The Limassol police unit tasked with investigating domestic violence cases responded to 180 complaints in two months and made 29 arrests, Justice Minister Emily Yiolitis said on Wednesday.
The department started operating with ten officers on a pilot basis in September. It investigated 84 complaints and made 13 arrests during the first month of operation, and 96 in October which led to 16 arrests.
Recently, a corresponding department started operating with 11 officers in Nicosia.
“The government and me personally will do everything possible to tackle gender-based violence to the fullest extent,” Yiolitis said in light of the International Day for the Elimination of Violence against Women, which is marked on November 25.
The minister assured that gender-based and domestic violence, as well as the incorporation of the provisions of the Istanbul Convention into domestic legislation were high in her priorities.
A meeting among the stakeholders took place recently to discuss the existing bill criminalising violence against women and girls, the minister said.
“Our struggle and actions should focus on the exemplary punishment of the perpetrator but mainly to strengthen the voice of the victims and on their persistent, steady and continuous support, protection and empowerment,” she said.
Yiolitis added that her ministry was actively involved in the state’s attempts to establish a Women’s Home, a multidisciplinary centre for the support and empowerment of abused women.
The new shelter will open on December 1 and will operate as a “one stop shop”, where all relevant services will be housed together to assist victims.
“The women’s home will be accessible to all women (and their underage children) and girls (above 18 years old) who are victims of violence, without any discrimination including migrant or refugee women regardless of their migration or refugee status,” Labour Minister Zeta Emilianidou said on Wednesday.
Based on the Family Justice Centre model, the home will provide protection, psychological and financial support to the victims, as well as medical examinations for sexual abuse victims, legal services and the ability to refer women to police, court or hospitals when needed.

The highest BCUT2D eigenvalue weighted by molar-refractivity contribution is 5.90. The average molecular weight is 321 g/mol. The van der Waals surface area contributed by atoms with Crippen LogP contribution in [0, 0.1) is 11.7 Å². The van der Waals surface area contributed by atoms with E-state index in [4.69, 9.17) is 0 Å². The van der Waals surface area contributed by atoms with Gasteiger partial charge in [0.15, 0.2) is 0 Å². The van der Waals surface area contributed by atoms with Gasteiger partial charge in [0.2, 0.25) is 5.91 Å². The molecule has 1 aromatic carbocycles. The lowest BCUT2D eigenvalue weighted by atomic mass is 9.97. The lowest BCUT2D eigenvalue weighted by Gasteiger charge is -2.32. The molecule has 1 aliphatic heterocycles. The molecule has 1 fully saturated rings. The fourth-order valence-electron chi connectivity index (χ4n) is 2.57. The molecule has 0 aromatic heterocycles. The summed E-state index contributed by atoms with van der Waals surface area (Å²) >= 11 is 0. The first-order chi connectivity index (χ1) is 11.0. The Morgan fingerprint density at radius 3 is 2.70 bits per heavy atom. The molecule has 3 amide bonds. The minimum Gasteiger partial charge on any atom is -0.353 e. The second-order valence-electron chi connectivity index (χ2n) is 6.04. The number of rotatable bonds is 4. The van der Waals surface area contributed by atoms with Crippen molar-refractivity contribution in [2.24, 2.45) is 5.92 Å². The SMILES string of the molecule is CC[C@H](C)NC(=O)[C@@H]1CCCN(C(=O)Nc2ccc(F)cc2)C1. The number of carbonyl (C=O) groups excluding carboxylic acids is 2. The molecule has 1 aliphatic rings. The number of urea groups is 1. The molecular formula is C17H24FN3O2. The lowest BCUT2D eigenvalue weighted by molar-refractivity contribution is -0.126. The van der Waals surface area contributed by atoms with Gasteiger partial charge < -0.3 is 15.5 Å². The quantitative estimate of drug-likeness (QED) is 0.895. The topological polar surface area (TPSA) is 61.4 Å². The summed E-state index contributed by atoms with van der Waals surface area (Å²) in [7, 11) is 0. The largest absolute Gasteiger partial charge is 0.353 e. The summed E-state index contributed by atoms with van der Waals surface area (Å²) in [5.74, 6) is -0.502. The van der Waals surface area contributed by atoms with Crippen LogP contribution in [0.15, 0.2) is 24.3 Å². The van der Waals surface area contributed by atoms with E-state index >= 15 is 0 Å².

The management of the new shelter was assigned to the association for the prevention and handling violence in the family (Spavo).
In their statements to mark the day, Spavo said lockdown this year recorded a 40 per cent increase in domestic violence cases, in relation to previous years.
From January to November this year, the association hosted 263 domestic violence victims in their shelters across Cyprus. Another 1,163 people called the 1440 helpline for domestic violence, of those, 232 cases received counselling. Spavo also provided psychological support to 30 domestic violence victims through the SMS helpline service at 99984042.
“Lockdown has greatly affected the increase in violence. It seems that the long time period of staying at home with an abusive partner has led to an increase in the risk and frequency of incidents of violence,” said the scientific director of Spavo, Andri Andronikou.
Spavo launched their orange campaign to promote awareness for gender-based violence, under the title Fund, Response, Prevent, Collect. As part of the campaign, the association will ligt up orange their central offices in Nicosia until December 10.
To support their campaign, social media users can use a custom frame on their profile photos reading “There is no excuse, violence is a crime” in Greek.